A rear view of the Jaguar I-PACE

Jaguar: Coventry Keeping Pace


It may be the most important Jaguar drop not made in Coventry. But a century of engineering chops has saturated this all-electric superstar, designed by Ian Callum.

Freezing dawn in the West Midlands. Jaguar’s plant is iced up in a rolling Warwickshire countryside covered in a dusting of hard white frost. Not the ideal conditions in which to take a ride in the most important Jaguar since the E-type. I pop the keys. The whirring whirrs. The LEDs flicker. We slip away into the steel cold.

Hold on. There’s an argument that every Jag edition since 1947 has been the most important. The problematic XF and the gorgeously sleek and anachronistic XJ were super important when they were released too. We won’t mention the S-type. Please. But these great cars have faded out of the consciousness, victims perhaps of a 20th Century way of being Jaguar. The world turns – and the direction of the spin is of course firmly away from internal combustion. And so the Coventry firm has been bold, which is its birthright – rolling with the inevitable direction of travel.

An I-PACE parked up in front of a showroom

Ancient and modern: Coventry resounds with Jaguar culture. Picture: JM DRAKE

Jaguar has released, in the I-PACE, a fully electric premium car in the form of a high-end SUV. The format is not revolutionary, but it’s efficient and it evidently works well. Its two electric motors, one on each axle, produce permanent four-wheel drive and there’s the equivalent of 395 BHP and 513lb/foot of the twisty stuff. That means this is a nippy, dynamic motor apparently pulling away in 4.5 seconds and able to reach over 120mph in the top end. Energy is delivered via a 90KW lithium-ion battery, and Jag claims a 286-mile range, which, on this cold day, I expected to be challenged. It wasn’t. I’ve no idea how long it would take to charge. But overnight should suffice. How many of us drive more than 250 miles in one hit very regularly?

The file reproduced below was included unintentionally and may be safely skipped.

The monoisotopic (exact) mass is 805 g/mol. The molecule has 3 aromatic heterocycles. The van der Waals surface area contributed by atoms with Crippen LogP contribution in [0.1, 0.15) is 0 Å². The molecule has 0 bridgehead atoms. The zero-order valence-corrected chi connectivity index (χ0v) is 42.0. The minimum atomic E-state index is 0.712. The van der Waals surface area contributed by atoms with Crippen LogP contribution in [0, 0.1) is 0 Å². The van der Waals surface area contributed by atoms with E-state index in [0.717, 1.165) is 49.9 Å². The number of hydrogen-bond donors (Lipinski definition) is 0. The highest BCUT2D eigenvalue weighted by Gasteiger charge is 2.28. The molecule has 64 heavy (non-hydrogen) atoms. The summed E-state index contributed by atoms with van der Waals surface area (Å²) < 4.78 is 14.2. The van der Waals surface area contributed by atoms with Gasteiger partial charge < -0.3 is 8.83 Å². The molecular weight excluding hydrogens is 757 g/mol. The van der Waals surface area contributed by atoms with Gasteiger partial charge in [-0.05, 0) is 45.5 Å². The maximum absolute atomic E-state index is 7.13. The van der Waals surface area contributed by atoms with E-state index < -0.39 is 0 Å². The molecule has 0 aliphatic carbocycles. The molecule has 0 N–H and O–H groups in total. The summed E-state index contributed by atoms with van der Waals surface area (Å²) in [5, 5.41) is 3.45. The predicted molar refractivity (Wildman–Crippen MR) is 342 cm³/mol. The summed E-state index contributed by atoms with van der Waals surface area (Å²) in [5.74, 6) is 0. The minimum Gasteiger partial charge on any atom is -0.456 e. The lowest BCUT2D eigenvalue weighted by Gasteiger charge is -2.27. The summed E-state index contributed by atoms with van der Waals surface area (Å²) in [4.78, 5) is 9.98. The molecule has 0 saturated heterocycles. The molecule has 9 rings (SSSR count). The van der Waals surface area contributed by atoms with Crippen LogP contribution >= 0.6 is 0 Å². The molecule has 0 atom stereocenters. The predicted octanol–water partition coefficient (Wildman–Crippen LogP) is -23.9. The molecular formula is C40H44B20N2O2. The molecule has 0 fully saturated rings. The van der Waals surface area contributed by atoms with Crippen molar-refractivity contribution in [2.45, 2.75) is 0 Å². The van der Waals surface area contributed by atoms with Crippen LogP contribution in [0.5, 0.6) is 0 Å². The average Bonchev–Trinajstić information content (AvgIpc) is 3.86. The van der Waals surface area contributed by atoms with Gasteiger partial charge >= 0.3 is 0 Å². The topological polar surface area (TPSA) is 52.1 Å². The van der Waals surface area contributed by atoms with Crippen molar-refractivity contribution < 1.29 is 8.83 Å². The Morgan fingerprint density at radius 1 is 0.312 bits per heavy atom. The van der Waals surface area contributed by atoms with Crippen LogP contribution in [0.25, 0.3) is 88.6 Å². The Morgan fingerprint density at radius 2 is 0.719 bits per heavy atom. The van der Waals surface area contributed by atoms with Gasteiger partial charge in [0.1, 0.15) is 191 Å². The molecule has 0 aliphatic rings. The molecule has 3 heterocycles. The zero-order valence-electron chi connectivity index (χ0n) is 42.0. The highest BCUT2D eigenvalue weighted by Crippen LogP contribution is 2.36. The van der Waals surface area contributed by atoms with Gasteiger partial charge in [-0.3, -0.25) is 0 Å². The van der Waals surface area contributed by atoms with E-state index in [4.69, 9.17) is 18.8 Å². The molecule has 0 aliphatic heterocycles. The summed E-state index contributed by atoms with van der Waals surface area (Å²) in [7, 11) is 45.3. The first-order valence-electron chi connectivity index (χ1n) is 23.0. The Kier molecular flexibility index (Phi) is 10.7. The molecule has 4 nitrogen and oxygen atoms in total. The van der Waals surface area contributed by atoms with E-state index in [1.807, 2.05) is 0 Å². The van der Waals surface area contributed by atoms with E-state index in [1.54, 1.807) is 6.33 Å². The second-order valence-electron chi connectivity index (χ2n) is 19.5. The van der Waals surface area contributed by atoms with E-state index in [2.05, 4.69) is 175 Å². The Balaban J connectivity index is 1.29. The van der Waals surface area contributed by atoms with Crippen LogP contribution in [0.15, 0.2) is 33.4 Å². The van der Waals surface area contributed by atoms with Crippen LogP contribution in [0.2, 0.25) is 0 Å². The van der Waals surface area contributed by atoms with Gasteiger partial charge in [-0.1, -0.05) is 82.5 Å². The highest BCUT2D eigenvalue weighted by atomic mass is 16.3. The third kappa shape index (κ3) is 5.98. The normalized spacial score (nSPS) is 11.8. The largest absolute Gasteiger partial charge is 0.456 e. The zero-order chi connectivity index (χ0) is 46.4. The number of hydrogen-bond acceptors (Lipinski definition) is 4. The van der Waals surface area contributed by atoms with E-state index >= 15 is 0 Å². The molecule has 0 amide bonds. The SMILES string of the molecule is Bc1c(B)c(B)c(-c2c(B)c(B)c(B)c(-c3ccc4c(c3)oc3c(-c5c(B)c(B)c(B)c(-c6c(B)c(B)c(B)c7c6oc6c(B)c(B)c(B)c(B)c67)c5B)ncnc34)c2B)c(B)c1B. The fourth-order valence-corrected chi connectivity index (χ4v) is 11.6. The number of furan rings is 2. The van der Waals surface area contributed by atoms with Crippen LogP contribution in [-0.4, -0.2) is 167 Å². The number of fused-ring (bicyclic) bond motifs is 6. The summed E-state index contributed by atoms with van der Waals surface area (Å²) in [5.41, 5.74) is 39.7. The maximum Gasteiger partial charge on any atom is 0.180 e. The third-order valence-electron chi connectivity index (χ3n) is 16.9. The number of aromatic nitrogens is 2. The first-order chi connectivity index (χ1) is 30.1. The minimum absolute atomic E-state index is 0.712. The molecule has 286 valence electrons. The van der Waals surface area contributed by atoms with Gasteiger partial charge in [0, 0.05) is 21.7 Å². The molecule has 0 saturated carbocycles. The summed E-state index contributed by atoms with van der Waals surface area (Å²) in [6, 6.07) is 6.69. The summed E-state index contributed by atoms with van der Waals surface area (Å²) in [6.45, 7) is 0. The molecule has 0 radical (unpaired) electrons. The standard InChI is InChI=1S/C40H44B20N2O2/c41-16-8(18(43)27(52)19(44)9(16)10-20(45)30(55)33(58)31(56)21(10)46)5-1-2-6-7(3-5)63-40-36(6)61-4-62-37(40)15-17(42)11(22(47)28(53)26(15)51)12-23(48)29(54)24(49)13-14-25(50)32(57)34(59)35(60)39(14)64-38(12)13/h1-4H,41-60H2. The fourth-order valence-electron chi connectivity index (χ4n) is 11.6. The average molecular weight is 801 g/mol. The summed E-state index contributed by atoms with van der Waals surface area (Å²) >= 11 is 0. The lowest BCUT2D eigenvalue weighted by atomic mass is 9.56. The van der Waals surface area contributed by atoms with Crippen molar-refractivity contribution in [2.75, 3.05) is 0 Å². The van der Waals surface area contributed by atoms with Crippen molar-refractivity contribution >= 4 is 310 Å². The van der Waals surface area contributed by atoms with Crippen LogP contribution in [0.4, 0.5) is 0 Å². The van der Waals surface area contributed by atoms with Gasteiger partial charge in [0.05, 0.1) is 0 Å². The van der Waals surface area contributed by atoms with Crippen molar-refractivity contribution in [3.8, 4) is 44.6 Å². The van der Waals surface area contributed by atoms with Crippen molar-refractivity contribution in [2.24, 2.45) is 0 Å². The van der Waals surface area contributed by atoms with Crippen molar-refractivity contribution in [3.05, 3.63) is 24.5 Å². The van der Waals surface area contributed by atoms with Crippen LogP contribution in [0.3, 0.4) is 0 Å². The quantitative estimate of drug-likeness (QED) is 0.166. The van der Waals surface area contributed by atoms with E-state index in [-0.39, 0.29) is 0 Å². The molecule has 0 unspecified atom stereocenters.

You step out gingerly if you’re not used to the electric impulse. No sound apart from that whirr and road noise. Forget the Coventry straight six brap and rumple. This is an appliance that hums and whirrs. The camera guys suggested it sounded like a spaceship as soon as we pulled up in front of Coventry Cathedral. 

The front end of a Jaguar I-PACE

Not a spaceship –  though it sounds like one. This is a driving machine. With clinical UX and UI. Picture: JM DRAKE

Winding into the centre of town – through the suburbs and A-roads and big old steak sizzler boozers clad in mock Tudor, you remember the working class heroes who found their ultimate expression around here. They still haunt these roads with their better-than-living wages and their unionised benefits, real-world apprenticeships and ever onward house prices and a NHS and Social Services that would shelter them and their families from cradle to grave. All this time to think. This I-PACE works so well. No thinking required. There’s seamless interaction between driver and machine. This is driving as user experience rather than mind-heart-body engagement. And that’s the way it’s supposed to be these days.

It would be easy to bleat on and on about how this shift from visceral emotion to UX and UI is something to mourn. But this multi-award winning design from the maestro that is Ian Callum might not look like an E-type. But nothing does. And when you dump your right foot there is that gorgeous Scalextric style straight line blaap. And though the design of the I-PACE’s chunky hunker isn’t gonna be for everyone, it’s not unpretty – with this 20s and a sort of seamless flow of lines that recalls the other Callum classics enough to be easy on the eye. Just enough to make this car make absolute sense for many folks who like their driving clean, serene and with a hint of heritage.

A rear view of the Jaguar I-PACE

Little fat in the rear three quarter – but see that rear end righteousness: worthy of the leaping cat. Picture: JM DRAKE